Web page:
The committee is a farce as well. The committee is visibly biased towards the P5 conferences as many of the members are current/former AD’s or coaches at P5 schools, such as current chairman and Oregon AD Rob Mullens.
There is some bias against members of the P5 as well. For example, I think Alabama should not have been allowed into the 2017 CFP, regardless of the fact that they won the national championship. They failed to win their conference (something the committee had previously touted as a requirement), didn’t play in a conference title game (which kept out TCU and Baylor in 2014), and had a strength of schedule ranking that ranked behind both Ohio State and Penn State (neither of which were selected, as Alabama jumped both of them). By every metric touted by the “objective” committee, Alabama had fallen short in every category, yet made it in anyways. Why? Presumably because of Alabama’s brand. The tide bring in ratings and money.
The committee views the “playoff” as a TV show, not as a tournament to crown the best team in college football. Because of that, they put in Alabama because they would provide a much bigger ratings boost than that of the Big Ten crowd. This was even seen this year, as committee members and national sports pundits openly questioned whether or not Alabama would be getting into the playoff regardless of the result of the SEC Championship game. Meanwhile, Oklahoma, Clemson and Ohio State had to play for their playoff lives. UCF was playing for nothing but pride, as the committee had made it clear that UCF and the G5 had zero shot at making it into the playoff.
There is no consistency and no objectivity with the CFP Committee, and it is costing programs millions of dollars in potential prize money, as well as recruiting efforts. I truly believe that the CFP would exclude an undefeated Oregon State in favor of a one loss SEC or Big Ten champion. Because why give a playoff spot to a tiny market in the Northwest when you can get more money out of putting a team like Alabama or Ohio State in? This is the sign of an invitational: a rich guys club for the wealthy “haves” that excludes the hard working Have-Not’s.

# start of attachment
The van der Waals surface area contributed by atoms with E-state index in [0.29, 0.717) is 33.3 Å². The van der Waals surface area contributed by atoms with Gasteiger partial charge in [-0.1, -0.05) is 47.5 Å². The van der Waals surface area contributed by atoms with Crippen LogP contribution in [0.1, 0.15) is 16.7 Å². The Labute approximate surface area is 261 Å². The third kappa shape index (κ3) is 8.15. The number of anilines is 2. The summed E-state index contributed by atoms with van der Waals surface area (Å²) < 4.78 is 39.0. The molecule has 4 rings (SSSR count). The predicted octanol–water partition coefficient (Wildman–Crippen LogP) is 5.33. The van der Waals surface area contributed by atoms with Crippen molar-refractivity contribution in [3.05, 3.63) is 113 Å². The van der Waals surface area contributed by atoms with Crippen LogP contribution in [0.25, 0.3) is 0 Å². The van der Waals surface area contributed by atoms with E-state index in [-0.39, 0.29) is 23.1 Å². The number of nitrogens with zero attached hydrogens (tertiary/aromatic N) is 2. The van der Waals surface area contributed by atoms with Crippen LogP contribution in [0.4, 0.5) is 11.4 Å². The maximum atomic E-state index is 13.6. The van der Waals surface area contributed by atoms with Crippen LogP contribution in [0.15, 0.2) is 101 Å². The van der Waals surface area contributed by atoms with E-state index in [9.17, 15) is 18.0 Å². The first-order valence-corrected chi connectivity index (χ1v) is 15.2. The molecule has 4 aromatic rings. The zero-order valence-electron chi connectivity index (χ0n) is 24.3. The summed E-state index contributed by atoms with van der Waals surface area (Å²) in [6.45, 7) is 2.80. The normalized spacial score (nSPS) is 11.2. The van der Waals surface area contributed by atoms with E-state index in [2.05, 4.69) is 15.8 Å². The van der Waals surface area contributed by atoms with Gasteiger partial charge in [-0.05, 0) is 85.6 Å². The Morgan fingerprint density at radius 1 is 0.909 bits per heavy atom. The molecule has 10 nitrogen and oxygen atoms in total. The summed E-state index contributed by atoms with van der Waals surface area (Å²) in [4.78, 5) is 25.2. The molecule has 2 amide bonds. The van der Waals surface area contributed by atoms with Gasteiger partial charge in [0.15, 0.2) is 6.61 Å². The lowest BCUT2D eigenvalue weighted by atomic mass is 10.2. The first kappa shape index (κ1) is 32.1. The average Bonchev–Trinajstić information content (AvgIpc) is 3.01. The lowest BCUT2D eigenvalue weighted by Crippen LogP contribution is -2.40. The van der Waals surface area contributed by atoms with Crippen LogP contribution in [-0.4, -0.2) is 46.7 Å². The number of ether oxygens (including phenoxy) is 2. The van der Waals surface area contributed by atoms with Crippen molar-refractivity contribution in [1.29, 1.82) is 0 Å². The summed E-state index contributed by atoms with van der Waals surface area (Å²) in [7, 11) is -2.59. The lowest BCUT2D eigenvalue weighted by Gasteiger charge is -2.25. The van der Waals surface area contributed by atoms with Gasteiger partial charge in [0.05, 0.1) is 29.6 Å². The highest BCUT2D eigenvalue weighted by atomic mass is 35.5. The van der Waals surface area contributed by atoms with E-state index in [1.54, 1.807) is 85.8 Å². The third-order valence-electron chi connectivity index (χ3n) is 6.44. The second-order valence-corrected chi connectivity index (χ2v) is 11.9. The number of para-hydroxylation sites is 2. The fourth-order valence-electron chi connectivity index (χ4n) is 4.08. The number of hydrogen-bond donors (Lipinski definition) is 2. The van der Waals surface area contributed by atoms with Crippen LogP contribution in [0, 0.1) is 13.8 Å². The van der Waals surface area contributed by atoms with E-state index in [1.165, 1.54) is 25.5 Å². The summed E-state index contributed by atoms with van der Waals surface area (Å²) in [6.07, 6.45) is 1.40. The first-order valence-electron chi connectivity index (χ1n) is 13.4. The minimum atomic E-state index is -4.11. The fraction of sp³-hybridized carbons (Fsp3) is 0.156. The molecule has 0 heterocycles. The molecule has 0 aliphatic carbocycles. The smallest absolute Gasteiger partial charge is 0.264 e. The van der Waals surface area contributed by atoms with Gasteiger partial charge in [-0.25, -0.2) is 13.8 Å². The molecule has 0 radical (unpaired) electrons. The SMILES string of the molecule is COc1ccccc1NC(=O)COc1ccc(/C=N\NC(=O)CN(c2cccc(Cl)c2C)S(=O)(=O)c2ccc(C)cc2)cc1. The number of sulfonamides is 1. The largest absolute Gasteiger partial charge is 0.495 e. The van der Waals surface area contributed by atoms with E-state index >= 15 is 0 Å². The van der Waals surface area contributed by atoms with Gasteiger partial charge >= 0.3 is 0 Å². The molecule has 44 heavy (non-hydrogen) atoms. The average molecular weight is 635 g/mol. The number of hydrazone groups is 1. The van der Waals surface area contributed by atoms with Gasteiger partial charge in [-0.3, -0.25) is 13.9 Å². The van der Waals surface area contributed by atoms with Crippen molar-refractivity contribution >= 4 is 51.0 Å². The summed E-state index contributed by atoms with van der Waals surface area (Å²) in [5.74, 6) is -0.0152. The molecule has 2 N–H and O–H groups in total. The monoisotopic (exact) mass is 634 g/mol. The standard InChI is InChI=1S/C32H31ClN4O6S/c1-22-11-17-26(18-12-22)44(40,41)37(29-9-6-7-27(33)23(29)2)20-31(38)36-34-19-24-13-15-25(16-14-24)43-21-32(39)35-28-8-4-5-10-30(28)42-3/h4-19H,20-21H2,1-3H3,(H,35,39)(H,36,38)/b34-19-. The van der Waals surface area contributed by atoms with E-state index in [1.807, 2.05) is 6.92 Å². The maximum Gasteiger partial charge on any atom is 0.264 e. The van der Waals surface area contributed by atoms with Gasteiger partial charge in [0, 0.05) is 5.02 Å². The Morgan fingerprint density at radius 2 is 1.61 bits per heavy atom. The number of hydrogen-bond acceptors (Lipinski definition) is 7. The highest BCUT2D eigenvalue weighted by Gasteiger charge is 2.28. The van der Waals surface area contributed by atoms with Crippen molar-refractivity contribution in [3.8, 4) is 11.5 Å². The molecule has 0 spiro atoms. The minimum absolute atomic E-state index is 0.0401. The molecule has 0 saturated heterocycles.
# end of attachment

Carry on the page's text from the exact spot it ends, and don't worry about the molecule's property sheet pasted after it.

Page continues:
What To Do?
So, the question then becomes: How do we fix the system if it’s broken? After all, I’ve spent this long talking about the system’s inequities, I might as well try to put forward some solutions. Well, if I were the Tsar of College Football, I’d put forward two different solutions.
- Eight teams qualify for the College Football Playoff.
- There are six guaranteed spots that do not change: The Pac-12 Champion, The Big Ten Champion, The Big 12 Champion, The ACC Champion, The SEC Champion, and the G5 Champion with the best record.
- All conferences MUST play 9 conference games. No more SEC teams playing FCS schools in November.
- You MUST play in a conference championship game to qualify for the playoffs.
- The last 2 slots would go to the 2 highest ranked at-larges who played in their conference championship games.
- 2018 CFP with this formula:
(1)Alabama vs (8)Georgia
(2)Clemson vs (7)Washington
(3)Notre Dame vs (6)UCF
(4)Oklahoma vs (5)Ohio State
- 16 teams qualify for the College Football Playoff.
- There are 10 Guaranteed spots that do not change: The Pac-12 Champion, The Big Ten Champion, The Big 12 Champion, The ACC Champion, The SEC Champion, The Sun Belt Champion, The American Conference Champion, The Mountain West Champion, The Mid-American Conference Champion, and The Conference USA Champion.
- No more “Independents”. Army, UMass, Notre Dame, BYU, Liberty, and New Mexico State all MUST join a conference.
- The top ranked teams that did not win their conference championship games OR did not appear in them will round out the remaining 6 at-large slots.
- 2018 CFP with this formula:
(1)Alabama vs (16)Penn State
(2)Clemson vs (15)LSU
(3)Notre Dame vs (14)Washington State
(4)Oklahoma vs (13)Florida
(5)Ohio State vs (12)Michigan
(6)UCF vs (11)Georgia
(7)Washington vs (10)UAB
(8)Fresno State vs (9)Appalachian State
These would be my preferred playoffs. These add meaning to the post-season and I think these formulas would create real champions in college football. Which solution do you prefer? Answer below, and duke it out in the comments! Go Beavs!
Which Playoff Solution do you prefer?
This poll is closed
8 Team Playoff, Less is More!
16 Team Playoff, Conference Champs BABY!!
Current System, I hate the Group of Five!
BCS, Computers should run my life for me!
No Championship Games, Can’t we all be winners?